Deaths of Getty

At six I witnessed death for the first time and it was a duology. First came true death: my dear fish Getty afloat in the tank, and second came sepulture: the toilet bowl. Getty was a slice of orange that darted in blinks and to see her swirling smoothly in the water was more distressing than discovering her earlier stillness. Thus I refused to accept it; each time I closed my eyes her body spun hypnotically in the blotched dark like a magician’s trick. To stop the haunting I found a new fish that looked like Getty, named her Getty, fed and waved to her like I did old Getty. I don’t remember when she died. Many years later I was amused to learn about the Ship of Theseus, which seemed to me a more complicated rendition of the Getty situation. And I felt sorry for Getty, the first and the second and the third and the fourth, for the way I stripped them of their fishness.

Stacey Yu

3 Questions for Stacey

What was your process for creating this work?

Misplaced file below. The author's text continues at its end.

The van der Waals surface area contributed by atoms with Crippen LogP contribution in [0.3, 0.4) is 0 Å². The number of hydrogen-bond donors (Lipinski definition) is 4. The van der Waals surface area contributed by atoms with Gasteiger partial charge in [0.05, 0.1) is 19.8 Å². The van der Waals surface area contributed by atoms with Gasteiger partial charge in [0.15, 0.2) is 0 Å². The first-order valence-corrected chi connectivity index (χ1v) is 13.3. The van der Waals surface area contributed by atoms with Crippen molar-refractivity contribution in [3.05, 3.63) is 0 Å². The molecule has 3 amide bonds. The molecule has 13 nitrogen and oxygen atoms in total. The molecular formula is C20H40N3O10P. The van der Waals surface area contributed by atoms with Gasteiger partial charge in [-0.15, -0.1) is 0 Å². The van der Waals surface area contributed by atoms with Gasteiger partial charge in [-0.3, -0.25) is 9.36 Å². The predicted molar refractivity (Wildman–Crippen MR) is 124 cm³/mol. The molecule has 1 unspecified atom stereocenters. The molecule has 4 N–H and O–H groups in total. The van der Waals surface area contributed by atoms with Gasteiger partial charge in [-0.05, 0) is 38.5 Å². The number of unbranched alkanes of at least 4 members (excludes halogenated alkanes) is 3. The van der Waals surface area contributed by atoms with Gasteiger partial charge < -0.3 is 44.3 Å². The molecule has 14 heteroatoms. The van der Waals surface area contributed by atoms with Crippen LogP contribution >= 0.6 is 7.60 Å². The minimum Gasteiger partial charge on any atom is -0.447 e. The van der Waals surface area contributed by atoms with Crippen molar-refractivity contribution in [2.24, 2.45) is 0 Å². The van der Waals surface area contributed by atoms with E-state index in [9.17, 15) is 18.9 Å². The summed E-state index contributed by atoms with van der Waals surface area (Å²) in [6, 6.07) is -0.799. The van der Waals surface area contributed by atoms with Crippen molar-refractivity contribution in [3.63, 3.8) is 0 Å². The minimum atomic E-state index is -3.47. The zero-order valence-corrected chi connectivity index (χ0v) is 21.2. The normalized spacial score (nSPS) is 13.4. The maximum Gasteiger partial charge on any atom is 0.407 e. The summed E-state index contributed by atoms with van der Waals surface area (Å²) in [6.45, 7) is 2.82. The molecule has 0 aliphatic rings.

I wrote these poems with a specific image in mind: the particular shade of a particular taxi on a particular summer day, or how my cat looks crouched over her food bowl. They're not particularly striking, but they stuck with me. Writing is my way of discovering why. I wanted to broaden the scope of the images while keeping their mood specific, which gave me liberty to engage in a bit of stream of consciousness that was still grounded in the feeling of the original image.

What is the significance of the form you chose?

I wrote in free-verse, which most closely mimics the quick and loosely organized way my thoughts unravel.

What is the significance of this work to you?

Each poem is about longing. Whether that's longing for a childhood self or the immortalization of a pet is just a difference in flavor. In "Aquamarine Taxi," that memory—the weather, the meal—encompasses everything I feel about Shanghai, a city I likely will not visit again because my grandma has since passed. And with "Cat-Lover" and "Deaths of Getty": I think loving a pet can be so pathetic. And I'm drawn to pathetic things. I wanted to capture that.

Stacey Yu is a writer and reviewer living in San Francisco. She studied English Literature at Columbia University. She once memorized 400 digits of pi, for which she won an apple pi.

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